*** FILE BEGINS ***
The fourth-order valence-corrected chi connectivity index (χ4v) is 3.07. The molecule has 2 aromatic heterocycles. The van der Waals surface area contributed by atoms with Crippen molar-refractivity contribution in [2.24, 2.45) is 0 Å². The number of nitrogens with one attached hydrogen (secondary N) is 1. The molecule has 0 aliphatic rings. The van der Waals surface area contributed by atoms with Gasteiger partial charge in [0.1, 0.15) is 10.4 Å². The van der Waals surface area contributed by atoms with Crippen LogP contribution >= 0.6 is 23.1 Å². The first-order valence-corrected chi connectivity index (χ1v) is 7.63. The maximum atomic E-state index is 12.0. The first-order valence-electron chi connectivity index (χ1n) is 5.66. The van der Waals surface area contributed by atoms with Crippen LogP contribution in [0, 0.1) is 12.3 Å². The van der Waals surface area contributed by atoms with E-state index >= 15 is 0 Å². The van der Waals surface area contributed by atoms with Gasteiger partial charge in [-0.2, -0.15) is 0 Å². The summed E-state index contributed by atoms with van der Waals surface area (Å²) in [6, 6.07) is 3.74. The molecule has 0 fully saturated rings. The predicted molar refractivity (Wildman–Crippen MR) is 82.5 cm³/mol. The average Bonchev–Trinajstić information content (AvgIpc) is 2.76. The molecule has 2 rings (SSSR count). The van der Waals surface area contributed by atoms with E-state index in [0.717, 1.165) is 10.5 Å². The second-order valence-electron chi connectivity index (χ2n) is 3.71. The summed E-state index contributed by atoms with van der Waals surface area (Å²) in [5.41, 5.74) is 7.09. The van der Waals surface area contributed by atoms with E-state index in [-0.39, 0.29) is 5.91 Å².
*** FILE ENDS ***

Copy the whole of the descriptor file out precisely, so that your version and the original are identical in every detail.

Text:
The fourth-order valence-corrected chi connectivity index (χ4v) is 3.07. The molecule has 2 aromatic heterocycles. The van der Waals surface area contributed by atoms with Crippen molar-refractivity contribution in [2.24, 2.45) is 0 Å². The number of nitrogens with one attached hydrogen (secondary N) is 1. The molecule has 0 aliphatic rings. The van der Waals surface area contributed by atoms with Gasteiger partial charge in [0.1, 0.15) is 10.4 Å². The van der Waals surface area contributed by atoms with Crippen LogP contribution >= 0.6 is 23.1 Å². The first-order valence-corrected chi connectivity index (χ1v) is 7.63. The maximum atomic E-state index is 12.0. The first-order valence-electron chi connectivity index (χ1n) is 5.66. The van der Waals surface area contributed by atoms with Crippen LogP contribution in [0, 0.1) is 12.3 Å². The van der Waals surface area contributed by atoms with E-state index >= 15 is 0 Å². The van der Waals surface area contributed by atoms with Gasteiger partial charge in [-0.2, -0.15) is 0 Å². The summed E-state index contributed by atoms with van der Waals surface area (Å²) in [6, 6.07) is 3.74. The molecule has 0 fully saturated rings. The predicted molar refractivity (Wildman–Crippen MR) is 82.5 cm³/mol. The average Bonchev–Trinajstić information content (AvgIpc) is 2.76. The molecule has 2 rings (SSSR count). The van der Waals surface area contributed by atoms with E-state index in [0.717, 1.165) is 10.5 Å². The second-order valence-electron chi connectivity index (χ2n) is 3.71. The summed E-state index contributed by atoms with van der Waals surface area (Å²) in [5.41, 5.74) is 7.09. The van der Waals surface area contributed by atoms with E-state index in [-0.39, 0.29) is 5.91 Å².